Conversion of C Corp to S Corp

by Christopher Carter - Updated September 26, 2017

Converting a C corporation to an S corporation helps the owners of the business avoid double taxation on the company's income. C corporations have to pay taxes on the company's net income as a business entity, but S corporations do not pay taxes on company income at the entity level. A C corporation that converts into an S corporation must adhere to certain ownership restrictions and size guidelines.

Significance

C corporations with more than 100 shareholders cannot convert to an S corporation. Furthermore, a C corporation cannot convert to an S corporation if the company has other corporations, limited liability companies and partnerships as shareholders of the company. Shareholders of the converting C corporation must have United States citizenship or status as a resident alien. The company cannot get status as an S corporation if a foreign entity has an ownership interest in the business.

Considerations

A C corporation that has locations outside the United States cannot convert to an S corporation. If the company receives more than 95 percent of its gross income from exporting, the business cannot convert to an S corporation, as explained by the Reference For Business website. Furthermore, A C corporation cannot convert to an S corporation if the business is established as an insurance company or a financial institution. C corporations that have had S corporation status in the last five years cannot convert the business.

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Tax Issues

Once the company's S corporation status gets accepted by the Internal Revenue Service, the shareholders of the business get to pass their share of company losses and profits directly to their personal income tax return. However, the company must file its final corporate tax return as a C corporation, Form 1120, with the IRS by the due date. The converted entity must file its initial S corporation tax return by the due date provided by the IRS. S corporations must file Form 1120S, which exists as an informational tax return indicating each shareholder's ownership interest in the business.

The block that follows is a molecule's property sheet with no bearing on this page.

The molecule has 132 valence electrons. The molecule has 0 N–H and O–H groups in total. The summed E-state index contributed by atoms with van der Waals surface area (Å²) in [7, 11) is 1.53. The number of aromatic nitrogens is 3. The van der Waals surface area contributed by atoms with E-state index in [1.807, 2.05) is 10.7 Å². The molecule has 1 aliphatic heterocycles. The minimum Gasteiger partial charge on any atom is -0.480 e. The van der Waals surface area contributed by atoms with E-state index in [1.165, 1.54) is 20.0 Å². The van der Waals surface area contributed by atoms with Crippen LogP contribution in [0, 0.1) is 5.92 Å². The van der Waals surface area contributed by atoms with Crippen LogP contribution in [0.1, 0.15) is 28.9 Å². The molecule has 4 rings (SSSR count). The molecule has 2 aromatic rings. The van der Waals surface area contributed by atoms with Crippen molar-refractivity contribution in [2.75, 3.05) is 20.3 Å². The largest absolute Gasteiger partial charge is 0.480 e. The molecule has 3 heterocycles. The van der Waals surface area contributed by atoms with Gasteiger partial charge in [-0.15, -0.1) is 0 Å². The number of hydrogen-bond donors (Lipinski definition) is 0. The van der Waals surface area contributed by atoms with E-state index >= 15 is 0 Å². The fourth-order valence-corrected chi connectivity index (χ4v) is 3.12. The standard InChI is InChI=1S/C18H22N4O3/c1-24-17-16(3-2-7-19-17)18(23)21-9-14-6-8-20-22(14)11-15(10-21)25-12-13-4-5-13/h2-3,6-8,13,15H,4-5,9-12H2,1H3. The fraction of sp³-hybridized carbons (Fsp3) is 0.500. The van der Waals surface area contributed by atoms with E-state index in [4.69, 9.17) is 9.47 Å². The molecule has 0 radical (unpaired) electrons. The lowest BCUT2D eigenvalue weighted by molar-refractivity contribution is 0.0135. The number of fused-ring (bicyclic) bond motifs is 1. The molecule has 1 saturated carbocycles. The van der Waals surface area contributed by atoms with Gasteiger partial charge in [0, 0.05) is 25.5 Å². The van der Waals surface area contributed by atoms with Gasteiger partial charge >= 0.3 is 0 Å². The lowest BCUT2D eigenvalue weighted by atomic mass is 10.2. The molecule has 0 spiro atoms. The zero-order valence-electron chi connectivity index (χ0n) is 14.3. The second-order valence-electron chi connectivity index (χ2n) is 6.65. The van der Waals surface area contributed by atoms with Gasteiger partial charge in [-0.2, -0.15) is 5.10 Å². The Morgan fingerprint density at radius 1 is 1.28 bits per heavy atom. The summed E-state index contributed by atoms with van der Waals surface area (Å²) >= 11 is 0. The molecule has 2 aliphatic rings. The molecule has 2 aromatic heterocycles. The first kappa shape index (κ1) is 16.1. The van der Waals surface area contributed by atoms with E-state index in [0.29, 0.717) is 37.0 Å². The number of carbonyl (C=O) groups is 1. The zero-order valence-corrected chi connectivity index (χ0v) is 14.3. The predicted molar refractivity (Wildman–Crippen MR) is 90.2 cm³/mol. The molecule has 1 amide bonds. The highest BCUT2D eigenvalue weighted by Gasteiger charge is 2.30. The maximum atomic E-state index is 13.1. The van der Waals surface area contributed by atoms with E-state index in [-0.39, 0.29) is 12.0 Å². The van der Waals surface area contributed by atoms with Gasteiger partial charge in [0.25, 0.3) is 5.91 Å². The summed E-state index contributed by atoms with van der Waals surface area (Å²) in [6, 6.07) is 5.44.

Form 2553

C corporations have to file Form 2553 with the IRS to convert to an S corporation. The IRS website allows business owners to print Form 2553. Form 2553 requests information about the business such as the date of incorporation, the nature of the company's business activities and must include the signature of each shareholder. A notification letter gets sent to inform the company of its S corporation status. The company should contact the IRS service center where the form was sent if it has not received notification within 60 days.

About the Author

Christopher Carter loves writing business, health and sports articles. He enjoys finding ways to communicate important information in a meaningful way to others. Carter earned his Bachelor of Science in accounting from Eastern Illinois University.

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